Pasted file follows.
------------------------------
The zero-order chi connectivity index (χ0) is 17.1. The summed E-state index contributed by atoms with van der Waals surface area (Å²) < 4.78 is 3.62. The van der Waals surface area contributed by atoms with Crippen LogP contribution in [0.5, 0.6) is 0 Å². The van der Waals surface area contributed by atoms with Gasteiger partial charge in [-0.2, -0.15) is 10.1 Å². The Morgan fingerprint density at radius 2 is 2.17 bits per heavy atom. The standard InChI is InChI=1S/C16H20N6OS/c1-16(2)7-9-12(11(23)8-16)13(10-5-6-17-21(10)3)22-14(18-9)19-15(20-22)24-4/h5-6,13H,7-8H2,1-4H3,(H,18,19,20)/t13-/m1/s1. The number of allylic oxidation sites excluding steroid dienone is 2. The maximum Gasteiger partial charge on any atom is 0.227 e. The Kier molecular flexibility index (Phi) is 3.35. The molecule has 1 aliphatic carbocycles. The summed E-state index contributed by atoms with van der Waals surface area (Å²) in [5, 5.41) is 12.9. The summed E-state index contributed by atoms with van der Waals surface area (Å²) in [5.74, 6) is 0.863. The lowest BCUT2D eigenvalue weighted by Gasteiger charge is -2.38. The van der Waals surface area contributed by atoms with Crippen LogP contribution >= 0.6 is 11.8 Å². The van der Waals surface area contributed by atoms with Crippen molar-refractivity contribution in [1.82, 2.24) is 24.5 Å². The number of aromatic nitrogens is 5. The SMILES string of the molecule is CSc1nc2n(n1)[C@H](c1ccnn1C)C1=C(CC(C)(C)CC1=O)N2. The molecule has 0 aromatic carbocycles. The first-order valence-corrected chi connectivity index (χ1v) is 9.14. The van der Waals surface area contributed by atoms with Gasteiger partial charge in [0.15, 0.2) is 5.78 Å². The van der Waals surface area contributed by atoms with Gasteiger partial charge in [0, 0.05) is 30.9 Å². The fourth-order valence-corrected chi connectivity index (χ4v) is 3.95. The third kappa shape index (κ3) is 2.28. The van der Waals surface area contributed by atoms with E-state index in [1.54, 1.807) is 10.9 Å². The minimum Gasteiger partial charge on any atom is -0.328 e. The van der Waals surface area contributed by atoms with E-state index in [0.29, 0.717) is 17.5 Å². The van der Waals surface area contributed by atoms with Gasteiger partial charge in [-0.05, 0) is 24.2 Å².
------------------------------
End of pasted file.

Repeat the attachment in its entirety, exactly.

The zero-order chi connectivity index (χ0) is 17.1. The summed E-state index contributed by atoms with van der Waals surface area (Å²) < 4.78 is 3.62. The van der Waals surface area contributed by atoms with Crippen LogP contribution in [0.5, 0.6) is 0 Å². The van der Waals surface area contributed by atoms with Gasteiger partial charge in [-0.2, -0.15) is 10.1 Å². The Morgan fingerprint density at radius 2 is 2.17 bits per heavy atom. The standard InChI is InChI=1S/C16H20N6OS/c1-16(2)7-9-12(11(23)8-16)13(10-5-6-17-21(10)3)22-14(18-9)19-15(20-22)24-4/h5-6,13H,7-8H2,1-4H3,(H,18,19,20)/t13-/m1/s1. The number of allylic oxidation sites excluding steroid dienone is 2. The maximum Gasteiger partial charge on any atom is 0.227 e. The Kier molecular flexibility index (Phi) is 3.35. The molecule has 1 aliphatic carbocycles. The summed E-state index contributed by atoms with van der Waals surface area (Å²) in [5, 5.41) is 12.9. The summed E-state index contributed by atoms with van der Waals surface area (Å²) in [5.74, 6) is 0.863. The lowest BCUT2D eigenvalue weighted by Gasteiger charge is -2.38. The van der Waals surface area contributed by atoms with Crippen LogP contribution >= 0.6 is 11.8 Å². The van der Waals surface area contributed by atoms with Crippen molar-refractivity contribution in [1.82, 2.24) is 24.5 Å². The number of aromatic nitrogens is 5. The SMILES string of the molecule is CSc1nc2n(n1)[C@H](c1ccnn1C)C1=C(CC(C)(C)CC1=O)N2. The molecule has 0 aromatic carbocycles. The first-order valence-corrected chi connectivity index (χ1v) is 9.14. The van der Waals surface area contributed by atoms with Gasteiger partial charge in [0.15, 0.2) is 5.78 Å². The van der Waals surface area contributed by atoms with Gasteiger partial charge in [0, 0.05) is 30.9 Å². The fourth-order valence-corrected chi connectivity index (χ4v) is 3.95. The third kappa shape index (κ3) is 2.28. The van der Waals surface area contributed by atoms with E-state index in [1.54, 1.807) is 10.9 Å². The minimum Gasteiger partial charge on any atom is -0.328 e. The van der Waals surface area contributed by atoms with E-state index in [0.29, 0.717) is 17.5 Å². The van der Waals surface area contributed by atoms with Gasteiger partial charge in [-0.05, 0) is 24.2 Å².